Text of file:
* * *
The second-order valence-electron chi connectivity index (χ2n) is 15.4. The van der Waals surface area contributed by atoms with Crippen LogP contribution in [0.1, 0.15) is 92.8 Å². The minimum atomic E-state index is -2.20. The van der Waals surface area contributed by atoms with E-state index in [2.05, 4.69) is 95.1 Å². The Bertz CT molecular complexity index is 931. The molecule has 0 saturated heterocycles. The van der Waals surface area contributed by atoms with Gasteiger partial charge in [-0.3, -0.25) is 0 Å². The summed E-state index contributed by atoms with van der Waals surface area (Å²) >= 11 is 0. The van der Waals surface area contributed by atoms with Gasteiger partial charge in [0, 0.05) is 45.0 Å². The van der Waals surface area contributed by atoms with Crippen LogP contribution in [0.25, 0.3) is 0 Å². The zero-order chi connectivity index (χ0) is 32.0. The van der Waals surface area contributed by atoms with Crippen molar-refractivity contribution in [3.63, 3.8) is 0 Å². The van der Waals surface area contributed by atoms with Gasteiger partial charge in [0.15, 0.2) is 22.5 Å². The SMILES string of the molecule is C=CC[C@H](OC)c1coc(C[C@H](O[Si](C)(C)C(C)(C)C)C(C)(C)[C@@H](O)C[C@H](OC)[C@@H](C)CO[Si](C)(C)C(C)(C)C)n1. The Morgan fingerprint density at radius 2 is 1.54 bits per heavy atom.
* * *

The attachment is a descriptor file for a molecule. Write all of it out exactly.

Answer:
The second-order valence-electron chi connectivity index (χ2n) is 15.4. The van der Waals surface area contributed by atoms with Crippen LogP contribution in [0.1, 0.15) is 92.8 Å². The minimum atomic E-state index is -2.20. The van der Waals surface area contributed by atoms with E-state index in [2.05, 4.69) is 95.1 Å². The Bertz CT molecular complexity index is 931. The molecule has 0 saturated heterocycles. The van der Waals surface area contributed by atoms with Gasteiger partial charge in [-0.3, -0.25) is 0 Å². The summed E-state index contributed by atoms with van der Waals surface area (Å²) >= 11 is 0. The van der Waals surface area contributed by atoms with Gasteiger partial charge in [0, 0.05) is 45.0 Å². The van der Waals surface area contributed by atoms with Crippen LogP contribution in [0.25, 0.3) is 0 Å². The zero-order chi connectivity index (χ0) is 32.0. The van der Waals surface area contributed by atoms with Crippen molar-refractivity contribution in [3.63, 3.8) is 0 Å². The van der Waals surface area contributed by atoms with Gasteiger partial charge in [0.15, 0.2) is 22.5 Å². The SMILES string of the molecule is C=CC[C@H](OC)c1coc(C[C@H](O[Si](C)(C)C(C)(C)C)C(C)(C)[C@@H](O)C[C@H](OC)[C@@H](C)CO[Si](C)(C)C(C)(C)C)n1. The Morgan fingerprint density at radius 2 is 1.54 bits per heavy atom.